American rapper (and music executive) Rick Ross shot the latest version of the music video for his “Hold me Back” song mostly in Obalende, a poor section of Lagos, Nigeria’s commercial capital.
The video — which resembles the travel diaries usually shot by rappers on tour — is a strange mix of images and ideas over a nonsensical rap. Shot in black and white, it opens with grainy late 1960s footage from a US television news show of the Biafran War in which a general of the Nigerian Federal Government declares himself pleased with the war’s outcome. It then cuts to a series of disconnected images (Nigerians in a mosque, goats, expensive wrist watches, children crying, a man washing his feet, theater performers on a boat, Ross handing out money to children, more poverty, etcetera) while shirtless Ross raps obscenities (“Niggas” and “bitch” feature heavily). Ross declares that Lagos “holds me back.” The music video ends with grainy images of the Nigerian national football team’s greatest moments — in the 1994 World Cup in the United States and the 1996 Gold Medal performance against Argentina in the Olympic final.
Watch it here.
It’s unclear what Ross — who has featured a music video with Nigerian pop stars before and has traveled elsewhere on the continent — or the directors of the video, listed as DRE Films & SpiffTV Films, tried to say with this video. Is it a statement against Igbo claims about the Biafran War in which nearly 3 million people lost their lives? (Boima says he is certain Ross doesn’t really know anything about Biafra.) Or is this about Ross being a fan of soccer now, especially of the Nigerian national team?
What we do know is that Ross shot a previous version of this music video for the song in New Orleans.
Ross’s reason then was that he wanted to show that city’s reality for its poor. (In the New Orleans video at least, one of the extras, a local, complains that the government built some inadequate housing for $2 million.) That version of the video was banned by the American channel BET.
As usual the Internets aren’t very helpful. Most websites, especially music blogs, posted the video with no or minimal context and asked their readers to interpret it. The comments on sites frequented by US rap fans are of especially poor quality. More helpful are those on Nigerian blogs (like Nairaland and Linda Ikeji’s) or tweets by Nigerians on Twitter. The condemnation and praise for Ross is evenly divided. Here are some samples from the 200 odd comments to a post of the video (again, with little interpretation or context) on Linda Ikeji’s blog:
This is SO DISGUSTING, are we at war, why are we portrayed as barbaric. FAT RICK ROSS, go to hell.
look at the dirty area the video was shoot. nawah o. i wonder what will be going through G.O.O.D Music acts mind. Rick ross is wicked for shooting his video in a place like this. Fat Fool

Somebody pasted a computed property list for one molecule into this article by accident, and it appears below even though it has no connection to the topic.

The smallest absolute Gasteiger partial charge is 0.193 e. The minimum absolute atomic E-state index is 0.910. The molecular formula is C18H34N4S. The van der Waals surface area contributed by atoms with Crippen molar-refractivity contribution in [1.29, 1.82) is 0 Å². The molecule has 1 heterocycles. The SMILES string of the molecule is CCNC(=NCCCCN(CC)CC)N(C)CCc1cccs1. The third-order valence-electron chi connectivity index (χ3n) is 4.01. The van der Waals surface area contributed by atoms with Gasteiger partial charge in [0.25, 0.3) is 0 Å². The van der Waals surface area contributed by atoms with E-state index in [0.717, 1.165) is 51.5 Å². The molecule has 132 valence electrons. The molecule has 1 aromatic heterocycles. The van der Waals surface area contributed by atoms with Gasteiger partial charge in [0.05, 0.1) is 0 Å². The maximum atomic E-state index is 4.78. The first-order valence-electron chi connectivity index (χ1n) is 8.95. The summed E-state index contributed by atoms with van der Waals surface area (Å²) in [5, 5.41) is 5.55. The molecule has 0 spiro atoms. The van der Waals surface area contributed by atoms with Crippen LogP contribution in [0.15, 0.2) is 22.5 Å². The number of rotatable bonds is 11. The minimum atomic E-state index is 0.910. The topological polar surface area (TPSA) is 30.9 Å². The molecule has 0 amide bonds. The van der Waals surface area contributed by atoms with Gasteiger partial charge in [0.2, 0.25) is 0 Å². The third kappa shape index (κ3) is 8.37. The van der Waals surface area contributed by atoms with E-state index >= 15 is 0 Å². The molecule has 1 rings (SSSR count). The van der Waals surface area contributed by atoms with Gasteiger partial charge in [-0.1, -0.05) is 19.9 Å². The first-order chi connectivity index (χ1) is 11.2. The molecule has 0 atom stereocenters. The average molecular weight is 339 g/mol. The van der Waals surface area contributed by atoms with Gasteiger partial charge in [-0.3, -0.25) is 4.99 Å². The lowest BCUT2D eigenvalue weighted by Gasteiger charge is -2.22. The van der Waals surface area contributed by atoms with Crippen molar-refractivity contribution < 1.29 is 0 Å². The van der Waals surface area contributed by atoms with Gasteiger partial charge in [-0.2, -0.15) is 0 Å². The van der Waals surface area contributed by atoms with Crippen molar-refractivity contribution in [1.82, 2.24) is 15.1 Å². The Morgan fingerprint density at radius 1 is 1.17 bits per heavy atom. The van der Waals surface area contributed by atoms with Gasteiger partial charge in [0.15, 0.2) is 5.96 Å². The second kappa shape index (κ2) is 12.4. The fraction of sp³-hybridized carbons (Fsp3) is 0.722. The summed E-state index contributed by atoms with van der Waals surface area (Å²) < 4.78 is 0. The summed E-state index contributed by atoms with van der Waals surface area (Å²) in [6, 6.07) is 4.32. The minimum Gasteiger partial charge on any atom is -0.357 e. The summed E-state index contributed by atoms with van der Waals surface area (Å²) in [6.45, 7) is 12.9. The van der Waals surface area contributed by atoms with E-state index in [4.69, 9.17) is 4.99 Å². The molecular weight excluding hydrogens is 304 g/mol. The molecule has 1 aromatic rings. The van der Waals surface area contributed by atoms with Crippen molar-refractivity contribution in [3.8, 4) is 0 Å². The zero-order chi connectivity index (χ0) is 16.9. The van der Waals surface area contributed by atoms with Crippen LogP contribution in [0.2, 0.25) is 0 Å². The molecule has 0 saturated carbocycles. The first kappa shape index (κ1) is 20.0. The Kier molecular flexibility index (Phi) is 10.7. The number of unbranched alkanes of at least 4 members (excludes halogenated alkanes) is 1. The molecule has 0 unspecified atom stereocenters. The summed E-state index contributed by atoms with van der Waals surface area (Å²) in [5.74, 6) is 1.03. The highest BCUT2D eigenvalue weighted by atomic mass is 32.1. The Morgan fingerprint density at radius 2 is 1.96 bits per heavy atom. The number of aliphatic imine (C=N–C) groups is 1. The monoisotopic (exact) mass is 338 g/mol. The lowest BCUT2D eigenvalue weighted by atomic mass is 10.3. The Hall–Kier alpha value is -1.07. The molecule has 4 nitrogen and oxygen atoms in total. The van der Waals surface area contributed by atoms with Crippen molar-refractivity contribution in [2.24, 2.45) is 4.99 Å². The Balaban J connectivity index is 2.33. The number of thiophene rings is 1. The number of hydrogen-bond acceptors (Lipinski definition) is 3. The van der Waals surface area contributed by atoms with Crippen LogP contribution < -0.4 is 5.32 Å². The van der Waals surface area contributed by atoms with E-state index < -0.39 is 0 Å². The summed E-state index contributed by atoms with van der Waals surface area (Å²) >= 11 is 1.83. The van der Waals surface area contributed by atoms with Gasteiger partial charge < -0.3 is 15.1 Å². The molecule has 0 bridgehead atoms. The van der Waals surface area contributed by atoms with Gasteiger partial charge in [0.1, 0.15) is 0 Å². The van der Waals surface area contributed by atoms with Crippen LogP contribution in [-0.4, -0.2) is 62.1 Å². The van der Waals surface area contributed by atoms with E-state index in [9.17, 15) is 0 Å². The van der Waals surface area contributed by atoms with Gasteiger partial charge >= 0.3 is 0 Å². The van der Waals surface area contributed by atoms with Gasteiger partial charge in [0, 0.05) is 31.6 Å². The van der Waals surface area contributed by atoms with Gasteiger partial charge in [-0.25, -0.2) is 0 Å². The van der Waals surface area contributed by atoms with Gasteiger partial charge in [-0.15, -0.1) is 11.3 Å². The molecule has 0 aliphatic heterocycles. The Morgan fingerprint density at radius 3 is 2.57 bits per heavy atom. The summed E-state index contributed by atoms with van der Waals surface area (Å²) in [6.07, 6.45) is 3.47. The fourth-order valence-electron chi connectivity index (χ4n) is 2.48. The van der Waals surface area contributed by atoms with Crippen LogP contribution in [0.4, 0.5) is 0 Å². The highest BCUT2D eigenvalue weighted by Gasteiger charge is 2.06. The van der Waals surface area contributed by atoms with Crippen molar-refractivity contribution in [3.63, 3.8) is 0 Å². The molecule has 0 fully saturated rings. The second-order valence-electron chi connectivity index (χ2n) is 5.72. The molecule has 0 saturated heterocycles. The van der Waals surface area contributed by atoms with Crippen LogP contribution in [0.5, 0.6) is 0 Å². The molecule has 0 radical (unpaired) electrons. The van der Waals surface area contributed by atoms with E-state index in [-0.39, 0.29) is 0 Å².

my prayer is that lightening will strike rick ross and hailstones will wipe out his entire family even to generations yet unborn.
Some appreciated Ross’s choice of location:
I felt so sad watching this video!!! Everything wrong with/ in Nigeria was shown!!! Nigeria needs a revolution!!! Am so tired of the suffering pain and injustice…… Kudos to rick Ross for highlighting this and remaining us to act n do something about our country.
So Sad. Nigerian artist need to stand against this humiliation. Does D’banj have the guts to go the dark Brooklyn or Michigan, or even the hoodest downtown Baltimore to go shoot a video. Idiots.
Separately a commenter noted on YouTube (to a version of the video posted on WorldstarHipHop’s account and since removed because of a copyright claim):
I don’t really like Rick Ross, or care for his music. However, I have to give him some credit for doing a video of Nigeria which presents the rugged parts of Nigerian society, without passing judgment on it. I’ve never seen D’Banj or P Square do anything like that (who are indigenous Nigerian artists) – they’re too busy copying US music industry cliches instead … there’s nothing in the video or title which suggests he’s intending to represent the whole of Naija. Nigerians should stop constantly complaining at people who present ‘the bad side’ of Naija, especially if they’ve done nothing to help correct it. If our government, society and economy was competent, then much of these images of poverty wouldn’t exist to be filmed.
The negative reaction against Ross is understandable, though misplaced (and boring). It’s like the cottage industry calling for “positive” news about “Africa” in Western media. But equally problematic are those praising Ross for “exposing” poor conditions in Lagos when all Ross is doing is use Nigeria as a backdrop to make him look hard: “We’re so hard we throw dollar bills off boats to poor kids in Nigeria,” seems what he is trying to say. And the references to the Biafra war and old soccer games are baffling. If he was trying to show how Nigerians are struggling with poverty or resisting their conditions, why not use more recent/relevant images like Occupy Nigeria?
After all this, I still think the best retort to Ross’s various videos for the song, came in the form of comedy:
* Dylan Valley, Boima Tucker, Elliot Ross and Olajumoke Verissimo contributed to this post.